I was in the slow lane for an oil change when a uniformed employee came over with a "complimentary" newspaper to help me pass the time.

Hey there, time traveller!
This article was published 8/8/2015 (2485 days ago), so information in it may no longer be current.

I was in the slow lane for an oil change when a uniformed employee came over with a "complimentary" newspaper to help me pass the time.

He noticed I had a book in hand.

The Associated Press files
Ronald Reagan takes the presidential oath of office in January 1981, as his wife, Nancy, looks on.

CP

The Associated Press files Ronald Reagan takes the presidential oath of office in January 1981, as his wife, Nancy, looks on.

"What are you reading?" he asked.

I showed him the book's spine.

"Reagan?"

"Yeah, Ronald Reagan," I replied. "He was president of the United States in the 1980s."

He paused, then said, "Never heard of him."

It seemed surprising until I realized he probably hadn't been born when Reagan was first elected president 35 years ago. How do you remember what you never knew?

Even most of us who were around at the time likely recall little more about Reagan than his name and a few clichés associated with it -- Star Wars, Evil Empire, trickle-down economics, Iran-contra... and Alzheimer's.

And then, of course, there are all the things we might rather forget about the 1980s: the epidemic of airline hijackings, the arrival of AIDS, 13 per cent inflation, 20 per cent mortgages, 12 per cent unemployment... and the Cold War.

And therein lies the great strength of Reagan: The Life by H.W. Brands. It's not so much an analysis of the policies of the 40th U.S. president as it is the story of his times, a reminder of who he was and what he did -- which was a lot given he was 78 when he left office with an astonishing approval rating of 63 per cent.

Brands, an American historian and author of 25 books (two of which were nominated for the Pulitzer Prize) argues Reagan was the greatest U.S. president of the second half of the 20th century, a Republican mirror-image of Democrat Franklin D. Roosevelt, the greatest president of the first half.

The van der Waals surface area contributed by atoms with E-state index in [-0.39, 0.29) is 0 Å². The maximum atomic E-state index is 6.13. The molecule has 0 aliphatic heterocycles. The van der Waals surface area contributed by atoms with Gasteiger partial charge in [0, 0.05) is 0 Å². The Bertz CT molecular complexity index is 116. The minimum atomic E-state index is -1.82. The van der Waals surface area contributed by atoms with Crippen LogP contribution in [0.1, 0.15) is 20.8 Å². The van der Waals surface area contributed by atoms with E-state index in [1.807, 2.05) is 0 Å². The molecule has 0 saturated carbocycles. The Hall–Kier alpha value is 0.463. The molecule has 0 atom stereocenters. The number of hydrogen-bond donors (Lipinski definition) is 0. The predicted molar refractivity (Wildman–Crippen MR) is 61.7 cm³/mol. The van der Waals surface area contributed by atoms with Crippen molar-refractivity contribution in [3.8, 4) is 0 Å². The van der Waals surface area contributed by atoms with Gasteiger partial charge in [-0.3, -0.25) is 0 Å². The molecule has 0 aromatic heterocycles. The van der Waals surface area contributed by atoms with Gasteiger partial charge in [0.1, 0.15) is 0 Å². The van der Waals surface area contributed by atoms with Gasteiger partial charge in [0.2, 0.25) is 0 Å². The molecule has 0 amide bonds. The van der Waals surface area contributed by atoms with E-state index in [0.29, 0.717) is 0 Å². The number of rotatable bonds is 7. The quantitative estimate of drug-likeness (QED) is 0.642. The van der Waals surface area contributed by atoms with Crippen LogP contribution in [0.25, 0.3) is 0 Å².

Both men, Brands reminds us, were supremely self-confident populists and outstanding orators who led the world out of wars -- one hot and one cold -- and freed hundreds of millions from tyrannies.

Both came to office when America was on its knees economically, and both restored prosperity -- Roosevelt by enlarging government, Reagan by reining it in.

Reagan admired Roosevelt, called him his political hero and a model president whom he emulated even after he quit the Democratic party for fear its deficit spending would bankrupt the country and enfeeble Americans by making them reliant on welfare statism rather than capitalist entrepreneurialism.

Brands tells Reagan's whole story: the boyhood poverty, his first (and addictive) taste of applause, his "movie star" career in Hollywood where he met his second wife, Nancy Davis, his role as FBI informant during the McCarthy era, his rise in politics through unionism, a television career in which he established himself as a voice of American exceptionalism, and his two terms as governor of California and two terms as U.S. president.

But Brands pays special attention to Reagan's unshakable faith in the rightness of American democracy and free-market capitalism and the wrongness of Communist tyranny.

In defence of capitalism, Reagan pursued a small-government agenda -- which Brands concludes he got half-right, cutting taxes but failing to rein in Congressional spending.

His anti-Communism was a complete success, Brands finds, arguing Reagan's unwillingness to embrace detente with Moscow even as he negotiated nuclear arms reduction agreements with Mikhail Gorbachev was instrumental in bringing down the Iron Curtain.

Throughout, Brands largely refuses to tell readers what Reagan was doing or thinking, and instead liberally quotes Reagan so the reader comes to see the consistency -- and depth -- of his positions and actions. The frequent references to Reagan's voluminous diaries (where we discover he could not bring himself to curse even in secret, resorting to h..l and d..n) are especially revealing.

If you know Reagan, Brands doesn't have much that's new to tell. But if your memories are weak, or if you've "never heard of him," reading Reagan: The Life is great way to fill in the blanks. It's also a surprisingly easy read.

Gerald Flood is a former Free Press comment editor.

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